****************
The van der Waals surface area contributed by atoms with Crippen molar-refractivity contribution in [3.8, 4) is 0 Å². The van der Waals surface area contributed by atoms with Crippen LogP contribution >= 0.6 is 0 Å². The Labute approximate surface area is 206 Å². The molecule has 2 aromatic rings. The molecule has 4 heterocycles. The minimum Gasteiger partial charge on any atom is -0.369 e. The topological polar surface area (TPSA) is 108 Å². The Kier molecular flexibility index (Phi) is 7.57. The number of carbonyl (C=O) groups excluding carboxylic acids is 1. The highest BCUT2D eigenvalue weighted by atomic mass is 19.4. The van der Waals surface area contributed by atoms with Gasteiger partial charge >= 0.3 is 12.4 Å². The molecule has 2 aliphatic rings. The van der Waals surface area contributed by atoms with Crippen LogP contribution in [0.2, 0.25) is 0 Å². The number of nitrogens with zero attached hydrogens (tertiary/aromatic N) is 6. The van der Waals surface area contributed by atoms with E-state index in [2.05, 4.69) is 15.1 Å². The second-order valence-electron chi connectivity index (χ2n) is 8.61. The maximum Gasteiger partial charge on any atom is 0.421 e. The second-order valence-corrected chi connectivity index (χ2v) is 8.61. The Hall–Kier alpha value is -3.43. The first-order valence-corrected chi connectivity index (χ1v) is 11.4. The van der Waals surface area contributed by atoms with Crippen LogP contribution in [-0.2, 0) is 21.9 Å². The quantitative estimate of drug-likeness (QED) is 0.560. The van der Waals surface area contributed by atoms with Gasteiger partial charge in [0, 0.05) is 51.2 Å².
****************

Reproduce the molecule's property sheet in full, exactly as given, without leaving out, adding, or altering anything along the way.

The van der Waals surface area contributed by atoms with Crippen molar-refractivity contribution in [3.8, 4) is 0 Å². The van der Waals surface area contributed by atoms with Crippen LogP contribution >= 0.6 is 0 Å². The Labute approximate surface area is 206 Å². The molecule has 2 aromatic rings. The molecule has 4 heterocycles. The minimum Gasteiger partial charge on any atom is -0.369 e. The topological polar surface area (TPSA) is 108 Å². The Kier molecular flexibility index (Phi) is 7.57. The number of carbonyl (C=O) groups excluding carboxylic acids is 1. The highest BCUT2D eigenvalue weighted by atomic mass is 19.4. The van der Waals surface area contributed by atoms with Gasteiger partial charge >= 0.3 is 12.4 Å². The molecule has 2 aliphatic rings. The van der Waals surface area contributed by atoms with Crippen LogP contribution in [0.2, 0.25) is 0 Å². The number of nitrogens with zero attached hydrogens (tertiary/aromatic N) is 6. The van der Waals surface area contributed by atoms with E-state index in [2.05, 4.69) is 15.1 Å². The second-order valence-electron chi connectivity index (χ2n) is 8.61. The maximum Gasteiger partial charge on any atom is 0.421 e. The second-order valence-corrected chi connectivity index (χ2v) is 8.61. The Hall–Kier alpha value is -3.43. The first-order valence-corrected chi connectivity index (χ1v) is 11.4. The van der Waals surface area contributed by atoms with Crippen LogP contribution in [-0.2, 0) is 21.9 Å². The quantitative estimate of drug-likeness (QED) is 0.560. The van der Waals surface area contributed by atoms with Gasteiger partial charge in [0, 0.05) is 51.2 Å².